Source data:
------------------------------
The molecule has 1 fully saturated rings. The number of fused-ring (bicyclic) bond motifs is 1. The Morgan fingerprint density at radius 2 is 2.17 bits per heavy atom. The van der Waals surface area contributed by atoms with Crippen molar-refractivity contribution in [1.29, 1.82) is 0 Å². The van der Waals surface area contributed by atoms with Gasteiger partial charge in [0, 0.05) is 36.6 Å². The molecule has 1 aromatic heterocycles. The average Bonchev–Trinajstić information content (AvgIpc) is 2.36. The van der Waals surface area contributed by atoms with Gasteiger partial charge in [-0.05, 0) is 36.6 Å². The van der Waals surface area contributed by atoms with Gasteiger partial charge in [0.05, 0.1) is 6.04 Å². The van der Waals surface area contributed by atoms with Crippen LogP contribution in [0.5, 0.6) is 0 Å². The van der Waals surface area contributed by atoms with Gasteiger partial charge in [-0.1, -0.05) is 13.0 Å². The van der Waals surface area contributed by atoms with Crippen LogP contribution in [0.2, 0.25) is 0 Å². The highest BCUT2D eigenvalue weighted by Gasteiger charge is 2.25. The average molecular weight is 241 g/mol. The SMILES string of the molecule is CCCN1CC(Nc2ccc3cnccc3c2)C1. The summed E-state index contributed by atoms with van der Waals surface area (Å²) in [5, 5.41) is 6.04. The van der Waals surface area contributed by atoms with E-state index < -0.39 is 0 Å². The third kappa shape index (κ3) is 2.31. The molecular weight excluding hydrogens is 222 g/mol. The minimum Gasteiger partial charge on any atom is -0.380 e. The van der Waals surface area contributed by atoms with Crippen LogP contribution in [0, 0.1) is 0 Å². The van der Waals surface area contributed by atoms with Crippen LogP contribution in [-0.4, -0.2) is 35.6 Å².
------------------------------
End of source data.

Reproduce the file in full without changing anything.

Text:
The molecule has 1 fully saturated rings. The number of fused-ring (bicyclic) bond motifs is 1. The Morgan fingerprint density at radius 2 is 2.17 bits per heavy atom. The van der Waals surface area contributed by atoms with Crippen molar-refractivity contribution in [1.29, 1.82) is 0 Å². The van der Waals surface area contributed by atoms with Gasteiger partial charge in [0, 0.05) is 36.6 Å². The molecule has 1 aromatic heterocycles. The average Bonchev–Trinajstić information content (AvgIpc) is 2.36. The van der Waals surface area contributed by atoms with Gasteiger partial charge in [-0.05, 0) is 36.6 Å². The van der Waals surface area contributed by atoms with Gasteiger partial charge in [0.05, 0.1) is 6.04 Å². The van der Waals surface area contributed by atoms with Crippen LogP contribution in [0.5, 0.6) is 0 Å². The van der Waals surface area contributed by atoms with Gasteiger partial charge in [-0.1, -0.05) is 13.0 Å². The van der Waals surface area contributed by atoms with Crippen LogP contribution in [0.2, 0.25) is 0 Å². The highest BCUT2D eigenvalue weighted by Gasteiger charge is 2.25. The average molecular weight is 241 g/mol. The SMILES string of the molecule is CCCN1CC(Nc2ccc3cnccc3c2)C1. The summed E-state index contributed by atoms with van der Waals surface area (Å²) in [5, 5.41) is 6.04. The van der Waals surface area contributed by atoms with E-state index < -0.39 is 0 Å². The third kappa shape index (κ3) is 2.31. The molecular weight excluding hydrogens is 222 g/mol. The minimum Gasteiger partial charge on any atom is -0.380 e. The van der Waals surface area contributed by atoms with Crippen LogP contribution in [0, 0.1) is 0 Å². The van der Waals surface area contributed by atoms with Crippen LogP contribution in [-0.4, -0.2) is 35.6 Å².